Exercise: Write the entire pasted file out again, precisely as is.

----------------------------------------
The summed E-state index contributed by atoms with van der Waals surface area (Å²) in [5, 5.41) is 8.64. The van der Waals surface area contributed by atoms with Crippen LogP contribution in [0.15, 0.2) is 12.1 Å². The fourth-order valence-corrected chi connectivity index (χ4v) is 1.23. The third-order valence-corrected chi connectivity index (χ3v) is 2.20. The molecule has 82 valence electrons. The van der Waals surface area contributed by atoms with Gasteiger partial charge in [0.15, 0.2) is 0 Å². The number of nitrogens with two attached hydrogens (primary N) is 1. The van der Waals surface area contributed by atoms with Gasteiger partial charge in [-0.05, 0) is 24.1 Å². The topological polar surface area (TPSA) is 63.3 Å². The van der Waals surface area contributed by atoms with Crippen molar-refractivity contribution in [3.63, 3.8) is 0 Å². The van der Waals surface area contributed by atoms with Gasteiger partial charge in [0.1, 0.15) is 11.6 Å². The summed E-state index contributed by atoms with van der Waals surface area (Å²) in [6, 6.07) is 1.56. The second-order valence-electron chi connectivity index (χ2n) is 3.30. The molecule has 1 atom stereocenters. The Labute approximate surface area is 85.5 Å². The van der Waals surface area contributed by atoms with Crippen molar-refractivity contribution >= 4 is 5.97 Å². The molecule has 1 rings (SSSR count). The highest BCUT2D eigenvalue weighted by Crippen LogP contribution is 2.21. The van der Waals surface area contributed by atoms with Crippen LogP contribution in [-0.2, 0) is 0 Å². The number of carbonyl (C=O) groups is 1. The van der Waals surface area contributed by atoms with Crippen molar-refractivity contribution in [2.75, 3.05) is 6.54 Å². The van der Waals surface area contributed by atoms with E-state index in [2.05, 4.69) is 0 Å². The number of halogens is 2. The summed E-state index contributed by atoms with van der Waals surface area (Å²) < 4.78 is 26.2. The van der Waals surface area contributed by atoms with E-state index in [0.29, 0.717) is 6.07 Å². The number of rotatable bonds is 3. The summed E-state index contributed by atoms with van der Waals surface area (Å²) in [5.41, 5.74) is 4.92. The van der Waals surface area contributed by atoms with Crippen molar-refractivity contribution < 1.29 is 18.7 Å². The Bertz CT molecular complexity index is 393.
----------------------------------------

The summed E-state index contributed by atoms with van der Waals surface area (Å²) in [5, 5.41) is 8.64. The van der Waals surface area contributed by atoms with Crippen LogP contribution in [0.15, 0.2) is 12.1 Å². The fourth-order valence-corrected chi connectivity index (χ4v) is 1.23. The third-order valence-corrected chi connectivity index (χ3v) is 2.20. The molecule has 82 valence electrons. The van der Waals surface area contributed by atoms with Gasteiger partial charge in [0.15, 0.2) is 0 Å². The number of nitrogens with two attached hydrogens (primary N) is 1. The van der Waals surface area contributed by atoms with Gasteiger partial charge in [-0.05, 0) is 24.1 Å². The topological polar surface area (TPSA) is 63.3 Å². The van der Waals surface area contributed by atoms with Crippen molar-refractivity contribution in [3.63, 3.8) is 0 Å². The van der Waals surface area contributed by atoms with Gasteiger partial charge in [0.1, 0.15) is 11.6 Å². The summed E-state index contributed by atoms with van der Waals surface area (Å²) in [6, 6.07) is 1.56. The second-order valence-electron chi connectivity index (χ2n) is 3.30. The molecule has 1 atom stereocenters. The Labute approximate surface area is 85.5 Å². The van der Waals surface area contributed by atoms with Crippen molar-refractivity contribution >= 4 is 5.97 Å². The molecule has 1 rings (SSSR count). The highest BCUT2D eigenvalue weighted by Crippen LogP contribution is 2.21. The van der Waals surface area contributed by atoms with Crippen LogP contribution in [-0.2, 0) is 0 Å². The number of carbonyl (C=O) groups is 1. The van der Waals surface area contributed by atoms with Crippen molar-refractivity contribution in [2.75, 3.05) is 6.54 Å². The van der Waals surface area contributed by atoms with E-state index in [2.05, 4.69) is 0 Å². The number of halogens is 2. The summed E-state index contributed by atoms with van der Waals surface area (Å²) < 4.78 is 26.2. The van der Waals surface area contributed by atoms with E-state index in [0.29, 0.717) is 6.07 Å². The number of rotatable bonds is 3. The summed E-state index contributed by atoms with van der Waals surface area (Å²) in [5.41, 5.74) is 4.92. The van der Waals surface area contributed by atoms with Crippen molar-refractivity contribution < 1.29 is 18.7 Å². The Bertz CT molecular complexity index is 393.